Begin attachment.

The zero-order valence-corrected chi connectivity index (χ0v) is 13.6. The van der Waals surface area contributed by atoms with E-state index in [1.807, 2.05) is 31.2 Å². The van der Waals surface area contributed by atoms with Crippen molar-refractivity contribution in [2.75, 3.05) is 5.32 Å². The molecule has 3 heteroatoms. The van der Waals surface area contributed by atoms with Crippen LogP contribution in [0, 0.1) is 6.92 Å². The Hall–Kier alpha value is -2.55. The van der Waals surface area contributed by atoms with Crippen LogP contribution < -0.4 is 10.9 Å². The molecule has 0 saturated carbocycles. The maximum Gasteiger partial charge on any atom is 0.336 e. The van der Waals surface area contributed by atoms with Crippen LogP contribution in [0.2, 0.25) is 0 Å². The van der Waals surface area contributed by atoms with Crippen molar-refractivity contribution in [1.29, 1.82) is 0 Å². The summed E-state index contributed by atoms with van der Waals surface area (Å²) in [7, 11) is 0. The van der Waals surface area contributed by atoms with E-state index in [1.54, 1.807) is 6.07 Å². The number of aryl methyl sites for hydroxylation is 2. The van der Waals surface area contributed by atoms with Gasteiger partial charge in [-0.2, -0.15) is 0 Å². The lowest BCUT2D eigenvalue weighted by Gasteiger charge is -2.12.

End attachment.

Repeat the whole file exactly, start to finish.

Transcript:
The zero-order valence-corrected chi connectivity index (χ0v) is 13.6. The van der Waals surface area contributed by atoms with E-state index in [1.807, 2.05) is 31.2 Å². The van der Waals surface area contributed by atoms with Crippen molar-refractivity contribution in [2.75, 3.05) is 5.32 Å². The molecule has 3 heteroatoms. The van der Waals surface area contributed by atoms with Crippen LogP contribution in [0, 0.1) is 6.92 Å². The Hall–Kier alpha value is -2.55. The van der Waals surface area contributed by atoms with Crippen LogP contribution < -0.4 is 10.9 Å². The molecule has 0 saturated carbocycles. The maximum Gasteiger partial charge on any atom is 0.336 e. The van der Waals surface area contributed by atoms with Crippen LogP contribution in [0.2, 0.25) is 0 Å². The van der Waals surface area contributed by atoms with Crippen molar-refractivity contribution in [1.29, 1.82) is 0 Å². The summed E-state index contributed by atoms with van der Waals surface area (Å²) in [7, 11) is 0. The van der Waals surface area contributed by atoms with E-state index in [1.54, 1.807) is 6.07 Å². The number of aryl methyl sites for hydroxylation is 2. The van der Waals surface area contributed by atoms with Gasteiger partial charge in [-0.2, -0.15) is 0 Å². The lowest BCUT2D eigenvalue weighted by Gasteiger charge is -2.12.